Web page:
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The Ten Major Complaints of Employees #2

Updated: Jan 13












#2: MY BOSS DOESN’T APPRECIATE ME

Barry is 62 years old. Barry has been working in a major Memphis law firm since he graduated from law school. Throughout his career, he has accomplished much, and he is considered an expert in entertainment law with many famous celebrity clients. His work has always brought much revenue to the firm. Despite his success, he has never been named a partner in the firm. Recently, Barry has noticed that the firm has been hiring one young attorney after another. He reasons that this could be due to the fact that the managing partner is a 42-year old woman, who became managing partner when one of the founders of the firm decided to retire in 2017. Barry has been told by some of his older colleagues that the firm is seeking a younger audience because of the upsurge of successful millenials, and the managing partner believes that capturing these highly successful individuals as clients will assure the future profitability of the firm.


The fact that Barry has never made partner has always bothered him, but it has really started to affect him recently. For the past 10 years, Barry has been the manager of the entertainment law department of the firm, and has mentored many young attorneys, who have become his staff. Barry has always been the kind of guy who believes in preparing younger attorneys for long-term success, and so, he has always been happy to add another promising attorney to his staff.


This afternoon, however, Barry was totally blindsided when he was told that the firm wants him to retire at the end of the year. When he asked the HR Director why, the response was that it was felt by the partners that he was just too old and outdated for the direction that the firm was going. Needless to say, Barry was devastated by this news, and decided to sit down with his friend and colleague Mike who is also over 60 and has been with the firm as its manager of estate planning for almost as many years as Barry has been with the firm.


“Mike,” says Barry, “what is going on here? After all of these years, are we suddenly being put out to pasture because we celebrated our 60th birthday?” Mike then confesses to his friend that he too has been told that he will be retiring at the end of the year. Both men continue to talk, and being attorneys, believe that the firm is actually violating some powerful protective federal employment laws.


Barry turns to Mike and says to him, “Mike, we both know that legally they are discriminating against us. But, I am more hurt by the fact that the partners who run the firm are so ungrateful for the work we have done over all of these years, and that it seems to mean absolutely nothing to them. How insensitive can you be to drop this bombshell on two of your best and most loyal attorneys? Where is their sense of honor and appreciation for guys like us? Why should they assume that just because we are over 50, we can’t take care of the younger clients just as professionally as they can, or perhaps even better?”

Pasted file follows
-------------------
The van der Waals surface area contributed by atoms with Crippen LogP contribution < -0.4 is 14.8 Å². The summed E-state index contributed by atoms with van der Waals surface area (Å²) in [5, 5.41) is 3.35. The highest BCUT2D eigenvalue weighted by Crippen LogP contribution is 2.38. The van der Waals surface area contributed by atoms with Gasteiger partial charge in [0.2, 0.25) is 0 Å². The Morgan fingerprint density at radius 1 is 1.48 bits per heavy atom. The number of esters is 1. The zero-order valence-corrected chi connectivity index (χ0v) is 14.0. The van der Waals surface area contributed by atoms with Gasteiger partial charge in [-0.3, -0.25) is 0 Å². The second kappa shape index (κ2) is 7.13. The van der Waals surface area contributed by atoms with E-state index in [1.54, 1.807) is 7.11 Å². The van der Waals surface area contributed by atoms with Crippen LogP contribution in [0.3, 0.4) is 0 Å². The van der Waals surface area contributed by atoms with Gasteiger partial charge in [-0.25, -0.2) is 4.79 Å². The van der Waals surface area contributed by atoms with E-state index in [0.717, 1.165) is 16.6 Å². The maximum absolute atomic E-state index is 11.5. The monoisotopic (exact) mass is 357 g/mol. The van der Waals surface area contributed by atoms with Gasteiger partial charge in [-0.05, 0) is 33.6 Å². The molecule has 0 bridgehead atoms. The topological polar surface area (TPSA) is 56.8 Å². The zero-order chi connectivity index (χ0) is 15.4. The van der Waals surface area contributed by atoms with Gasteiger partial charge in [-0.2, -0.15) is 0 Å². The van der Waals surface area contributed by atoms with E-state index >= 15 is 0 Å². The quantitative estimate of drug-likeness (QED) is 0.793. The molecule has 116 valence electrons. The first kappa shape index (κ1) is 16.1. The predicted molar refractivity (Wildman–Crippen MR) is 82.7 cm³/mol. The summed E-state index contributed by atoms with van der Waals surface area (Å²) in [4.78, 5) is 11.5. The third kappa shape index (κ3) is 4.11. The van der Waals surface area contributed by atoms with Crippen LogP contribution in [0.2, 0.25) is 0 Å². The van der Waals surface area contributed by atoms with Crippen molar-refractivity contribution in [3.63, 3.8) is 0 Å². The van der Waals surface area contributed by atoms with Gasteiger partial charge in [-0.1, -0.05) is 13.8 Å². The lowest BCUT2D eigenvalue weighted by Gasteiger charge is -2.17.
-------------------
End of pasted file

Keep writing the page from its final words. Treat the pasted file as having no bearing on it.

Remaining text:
Mike looks into the eyes of his friend Barry and simply says, “How can a company that you have given your entire professional life to, turn their backs on you in a second, and tell you they no longer have any use for you?”


Age discrimination and any other type of discrimination in the workplace is wrong. But today, it seems to be happening more than ever before. Companies and organizations need to be very careful to make sure that a new approach to branding does not compromise the legal obligations and allegiances it has to its older employees. While companies and organizations may, in fact, have legal grounds to encourage older employees to retire by providing incentives; morally, pushing a valued and dedicated employee out the door is bad business. The company or organization loses exceptional talent with decades of experience, and the worker is demoralized with a sinking feeling that all of the work he or she devoted to the organization was for naught and totally unappreciated. Business owners need to show their gratitude and guard against anyone being pushed out before they are ready to leave, especially after a long career. It is sad that too many younger managers lack the compassion and wisdom to understand this, and what it does to an older colleague. It may seem like the right business decision on paper, but too many younger managers fail to take into consideration what is right morally and ethically, and more importantly, what they can truly can gain if they take a different approach. No older worker should have to feel like the company no longer has a use for his talents. For a trusted employee, it is an awful way to end a career.


The team at The Pennington HR Group has over a decade of proven experience in facilitating dialogues between managers and their employees. We work with managers to help them better understand how their employees are feeling, and how the manager can be more effective in showing appreciation to all of the employees and giving them the validation that is so important to each of them.

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